|The Millennium Issue||Volume 8, Number 1 • January 2000|
• LEADING LIBRARIES
Looking Backward, Looking Ahead: Three Years of Lessons Learned
Doris Small Helfer — Chair, Technical Services Library, California State University, Northridge
I was thinking
recently of how as a young child I tried to figure out how old I would
be when the year 2000 came. It seemed so very far away. I remember thinking
oh my God, I’ll really be old when that happens! I was of course wrong
(OK you can stop laughing), but from the perspective of a 9-year old, AHEM
is really, really old. How can I have reached the verge of the new millennium
so quickly. It must be all the fun I’m having! For one thing, even though
I’ve not worked in a corporate library for nearly 3-1/2 years, this column
has allowed me to keep up with the major trends in all areas of the profession.
The big trend towards unifying the computer department and the library into one organization seems to have declined. I look back to my first column about the Leavey Library at the University of Southern California. It serves as the undergraduate library for USC and, although some of the people originally interviewed are no longer there, the library seems to continue along just fine. Certainly some organizations have merged their computer and library operations, such as at USC, but other organizations such as my own California State University Northridge, have not. Here the merger of the two groups under one leadership didn’t take. Various and different reasons explain why unification may or may not work, but I believe that it depends on a wide variety of factors in an organization. One reason is certainly potential culture clashes between these very different types of organizations and the people within them.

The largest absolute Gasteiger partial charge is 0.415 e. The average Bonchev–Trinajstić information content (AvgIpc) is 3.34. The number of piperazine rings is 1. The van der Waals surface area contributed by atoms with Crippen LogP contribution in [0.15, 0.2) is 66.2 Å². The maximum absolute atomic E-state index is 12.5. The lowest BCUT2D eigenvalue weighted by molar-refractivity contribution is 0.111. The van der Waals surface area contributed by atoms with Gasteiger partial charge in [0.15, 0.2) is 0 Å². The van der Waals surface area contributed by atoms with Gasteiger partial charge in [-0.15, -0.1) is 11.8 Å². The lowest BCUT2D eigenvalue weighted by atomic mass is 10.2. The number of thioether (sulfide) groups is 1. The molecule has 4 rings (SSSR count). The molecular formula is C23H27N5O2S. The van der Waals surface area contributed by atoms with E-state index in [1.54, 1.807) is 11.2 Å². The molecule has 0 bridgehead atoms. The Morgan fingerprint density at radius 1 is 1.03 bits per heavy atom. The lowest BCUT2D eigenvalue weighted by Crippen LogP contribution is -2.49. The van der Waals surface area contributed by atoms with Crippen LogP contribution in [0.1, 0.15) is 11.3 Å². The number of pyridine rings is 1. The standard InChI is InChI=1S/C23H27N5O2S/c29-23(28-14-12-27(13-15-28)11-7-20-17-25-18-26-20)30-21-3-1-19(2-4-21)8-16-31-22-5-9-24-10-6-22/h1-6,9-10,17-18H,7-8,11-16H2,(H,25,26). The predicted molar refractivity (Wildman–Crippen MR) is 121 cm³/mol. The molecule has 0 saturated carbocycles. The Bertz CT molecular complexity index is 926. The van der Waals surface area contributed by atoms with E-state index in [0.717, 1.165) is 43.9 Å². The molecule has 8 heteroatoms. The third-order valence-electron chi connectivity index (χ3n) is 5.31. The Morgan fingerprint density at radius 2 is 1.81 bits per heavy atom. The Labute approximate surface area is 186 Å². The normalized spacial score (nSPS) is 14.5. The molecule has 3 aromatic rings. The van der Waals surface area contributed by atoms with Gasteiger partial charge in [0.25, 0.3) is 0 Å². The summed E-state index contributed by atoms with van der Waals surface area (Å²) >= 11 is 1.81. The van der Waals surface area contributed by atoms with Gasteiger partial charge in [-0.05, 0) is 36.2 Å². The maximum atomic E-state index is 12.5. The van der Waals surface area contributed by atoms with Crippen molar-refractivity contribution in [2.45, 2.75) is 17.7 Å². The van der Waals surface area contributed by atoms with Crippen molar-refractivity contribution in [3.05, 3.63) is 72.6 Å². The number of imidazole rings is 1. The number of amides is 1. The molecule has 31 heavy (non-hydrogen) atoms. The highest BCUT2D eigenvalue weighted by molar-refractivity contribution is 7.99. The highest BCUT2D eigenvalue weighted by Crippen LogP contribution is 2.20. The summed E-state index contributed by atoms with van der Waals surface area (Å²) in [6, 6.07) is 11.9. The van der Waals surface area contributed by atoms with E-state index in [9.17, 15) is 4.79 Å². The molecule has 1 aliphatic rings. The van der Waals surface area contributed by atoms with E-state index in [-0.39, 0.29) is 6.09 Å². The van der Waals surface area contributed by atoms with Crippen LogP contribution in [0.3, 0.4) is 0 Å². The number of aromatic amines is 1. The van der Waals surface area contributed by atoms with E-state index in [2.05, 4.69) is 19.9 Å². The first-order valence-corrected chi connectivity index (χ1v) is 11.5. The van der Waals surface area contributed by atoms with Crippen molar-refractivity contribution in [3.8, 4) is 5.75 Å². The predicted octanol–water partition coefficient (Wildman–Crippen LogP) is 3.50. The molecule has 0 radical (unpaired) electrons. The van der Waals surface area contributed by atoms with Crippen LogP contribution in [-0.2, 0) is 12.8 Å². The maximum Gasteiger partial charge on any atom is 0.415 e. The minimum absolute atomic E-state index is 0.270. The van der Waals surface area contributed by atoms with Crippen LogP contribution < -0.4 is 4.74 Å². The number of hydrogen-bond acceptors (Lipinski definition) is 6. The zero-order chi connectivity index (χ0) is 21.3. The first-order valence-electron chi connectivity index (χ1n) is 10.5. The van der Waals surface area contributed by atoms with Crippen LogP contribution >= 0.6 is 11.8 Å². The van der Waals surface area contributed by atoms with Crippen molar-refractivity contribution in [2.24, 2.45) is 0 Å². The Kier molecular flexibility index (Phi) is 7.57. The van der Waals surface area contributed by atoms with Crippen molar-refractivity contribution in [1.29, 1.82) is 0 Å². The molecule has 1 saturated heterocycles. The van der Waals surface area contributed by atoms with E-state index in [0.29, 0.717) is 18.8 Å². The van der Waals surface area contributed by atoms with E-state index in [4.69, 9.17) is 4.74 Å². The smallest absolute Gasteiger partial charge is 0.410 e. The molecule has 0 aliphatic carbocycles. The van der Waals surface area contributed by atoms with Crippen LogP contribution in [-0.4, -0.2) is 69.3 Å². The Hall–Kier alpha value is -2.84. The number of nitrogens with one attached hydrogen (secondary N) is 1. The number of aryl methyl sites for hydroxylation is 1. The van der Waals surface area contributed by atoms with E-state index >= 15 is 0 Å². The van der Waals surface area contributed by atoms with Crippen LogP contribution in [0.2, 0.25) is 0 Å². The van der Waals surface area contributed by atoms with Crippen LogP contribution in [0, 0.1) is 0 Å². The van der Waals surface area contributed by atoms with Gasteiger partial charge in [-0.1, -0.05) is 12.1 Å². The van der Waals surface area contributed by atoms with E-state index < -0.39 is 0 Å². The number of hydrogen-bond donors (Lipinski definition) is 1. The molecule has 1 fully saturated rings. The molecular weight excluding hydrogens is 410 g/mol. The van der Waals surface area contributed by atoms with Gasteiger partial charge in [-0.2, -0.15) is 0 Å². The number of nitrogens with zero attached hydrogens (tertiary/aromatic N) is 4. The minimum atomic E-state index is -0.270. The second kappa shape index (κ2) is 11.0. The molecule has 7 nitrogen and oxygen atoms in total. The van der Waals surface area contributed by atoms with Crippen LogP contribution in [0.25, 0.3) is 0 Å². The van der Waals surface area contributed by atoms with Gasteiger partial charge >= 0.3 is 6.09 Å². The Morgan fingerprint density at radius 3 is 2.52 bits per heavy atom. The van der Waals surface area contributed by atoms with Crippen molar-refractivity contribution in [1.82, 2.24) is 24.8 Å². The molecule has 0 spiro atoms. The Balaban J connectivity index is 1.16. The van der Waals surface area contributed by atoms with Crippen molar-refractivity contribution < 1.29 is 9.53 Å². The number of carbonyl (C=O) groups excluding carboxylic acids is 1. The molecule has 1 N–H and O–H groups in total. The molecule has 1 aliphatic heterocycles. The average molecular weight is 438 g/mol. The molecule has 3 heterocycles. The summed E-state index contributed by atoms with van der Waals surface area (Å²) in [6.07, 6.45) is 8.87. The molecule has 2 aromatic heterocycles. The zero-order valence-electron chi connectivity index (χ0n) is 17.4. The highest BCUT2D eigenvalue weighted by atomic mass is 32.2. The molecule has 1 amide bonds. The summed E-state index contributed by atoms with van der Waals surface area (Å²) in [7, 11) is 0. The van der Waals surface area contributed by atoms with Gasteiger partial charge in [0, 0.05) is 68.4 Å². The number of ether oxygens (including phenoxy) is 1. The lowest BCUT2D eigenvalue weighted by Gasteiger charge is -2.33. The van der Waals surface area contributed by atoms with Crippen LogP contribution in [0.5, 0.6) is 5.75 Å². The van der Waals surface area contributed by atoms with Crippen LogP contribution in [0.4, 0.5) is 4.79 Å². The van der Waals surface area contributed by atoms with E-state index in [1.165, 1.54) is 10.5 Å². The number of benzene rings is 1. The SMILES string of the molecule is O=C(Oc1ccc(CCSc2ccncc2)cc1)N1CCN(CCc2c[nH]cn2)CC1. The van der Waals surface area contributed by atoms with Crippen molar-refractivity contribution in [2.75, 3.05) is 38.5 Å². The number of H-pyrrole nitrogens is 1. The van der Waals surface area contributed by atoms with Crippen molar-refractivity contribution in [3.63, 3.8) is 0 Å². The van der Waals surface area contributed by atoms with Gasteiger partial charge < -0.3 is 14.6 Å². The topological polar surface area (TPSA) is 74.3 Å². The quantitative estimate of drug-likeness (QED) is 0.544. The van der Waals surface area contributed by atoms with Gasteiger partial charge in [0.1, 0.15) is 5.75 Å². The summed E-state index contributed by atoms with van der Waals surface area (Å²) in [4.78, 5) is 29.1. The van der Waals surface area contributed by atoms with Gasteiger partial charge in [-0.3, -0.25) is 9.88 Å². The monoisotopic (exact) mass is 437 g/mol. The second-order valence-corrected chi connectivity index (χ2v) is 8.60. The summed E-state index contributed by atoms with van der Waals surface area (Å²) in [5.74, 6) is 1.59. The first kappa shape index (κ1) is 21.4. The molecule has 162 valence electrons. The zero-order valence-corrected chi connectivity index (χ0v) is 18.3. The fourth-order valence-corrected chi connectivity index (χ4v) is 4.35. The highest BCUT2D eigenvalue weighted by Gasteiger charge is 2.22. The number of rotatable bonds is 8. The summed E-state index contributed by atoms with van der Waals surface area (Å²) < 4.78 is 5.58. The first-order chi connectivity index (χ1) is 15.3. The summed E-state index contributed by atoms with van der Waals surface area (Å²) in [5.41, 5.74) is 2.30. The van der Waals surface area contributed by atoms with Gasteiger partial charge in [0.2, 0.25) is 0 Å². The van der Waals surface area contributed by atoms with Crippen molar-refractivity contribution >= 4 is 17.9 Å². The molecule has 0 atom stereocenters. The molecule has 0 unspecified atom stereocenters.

USC has tried to do a complete integration of the computer and library people. I’ve heard varying reports about such integration, but most librarians do not necessarily enjoy reporting to a boss with little or know understanding of library operations. Having been a librarian in a computer company, I can tell you the techies have very different perspectives. When I had to search for an OPAC system, I cannot tell you how many programmers I worked with who would volunteer to program an OPAC for me from scratch. I finally told them I would consider it if they could answer just one question. What is a MARC record? Not surprisingly I bought my library software package from an outside vendor.
In fact, the corporate
or academic structure itself may not lend itself to working together as
a group, especially when both have to compete for scarce resources. When
that happens, the library and information technology sections are not always
natural allies. Just as it’s difficult for librarians to report to IT,
it is also difficult for IT to report to librarians.
Corporate Library Closures
In December 1998, I learned that the Kellogg library had closed suddenly and unexpectedly. I was stunned because I’ve known and respected the library director there for many years prior to her joining Kellogg’s. I knew she had excellent judgment and had spoken very highly and enthusiastically of their management. She felt the management knew they had to make changes and were working hard to achieve them.